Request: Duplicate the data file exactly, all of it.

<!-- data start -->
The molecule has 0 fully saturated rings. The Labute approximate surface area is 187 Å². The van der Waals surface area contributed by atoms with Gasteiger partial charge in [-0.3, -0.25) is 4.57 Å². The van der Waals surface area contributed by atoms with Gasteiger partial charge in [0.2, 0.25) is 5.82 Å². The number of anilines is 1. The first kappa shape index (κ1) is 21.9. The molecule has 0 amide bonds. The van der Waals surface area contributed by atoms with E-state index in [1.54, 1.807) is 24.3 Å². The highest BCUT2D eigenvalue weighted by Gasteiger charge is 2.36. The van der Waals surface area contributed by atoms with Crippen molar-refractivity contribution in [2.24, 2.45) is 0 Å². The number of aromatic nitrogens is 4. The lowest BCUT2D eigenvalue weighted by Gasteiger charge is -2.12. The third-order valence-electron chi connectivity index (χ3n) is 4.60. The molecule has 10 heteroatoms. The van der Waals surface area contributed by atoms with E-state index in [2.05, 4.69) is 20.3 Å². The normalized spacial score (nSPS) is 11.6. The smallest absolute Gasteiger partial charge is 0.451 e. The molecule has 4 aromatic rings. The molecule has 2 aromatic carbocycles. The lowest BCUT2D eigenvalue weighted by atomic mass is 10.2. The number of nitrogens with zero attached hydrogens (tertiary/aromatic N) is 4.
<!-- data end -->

The molecule has 0 fully saturated rings. The Labute approximate surface area is 187 Å². The van der Waals surface area contributed by atoms with Gasteiger partial charge in [-0.3, -0.25) is 4.57 Å². The van der Waals surface area contributed by atoms with Gasteiger partial charge in [0.2, 0.25) is 5.82 Å². The number of anilines is 1. The first kappa shape index (κ1) is 21.9. The molecule has 0 amide bonds. The van der Waals surface area contributed by atoms with E-state index in [1.54, 1.807) is 24.3 Å². The highest BCUT2D eigenvalue weighted by Gasteiger charge is 2.36. The van der Waals surface area contributed by atoms with Crippen molar-refractivity contribution in [2.24, 2.45) is 0 Å². The number of aromatic nitrogens is 4. The lowest BCUT2D eigenvalue weighted by Gasteiger charge is -2.12. The third-order valence-electron chi connectivity index (χ3n) is 4.60. The molecule has 10 heteroatoms. The van der Waals surface area contributed by atoms with E-state index in [2.05, 4.69) is 20.3 Å². The normalized spacial score (nSPS) is 11.6. The smallest absolute Gasteiger partial charge is 0.451 e. The molecule has 4 aromatic rings. The molecule has 2 aromatic carbocycles. The lowest BCUT2D eigenvalue weighted by atomic mass is 10.2. The number of nitrogens with zero attached hydrogens (tertiary/aromatic N) is 4.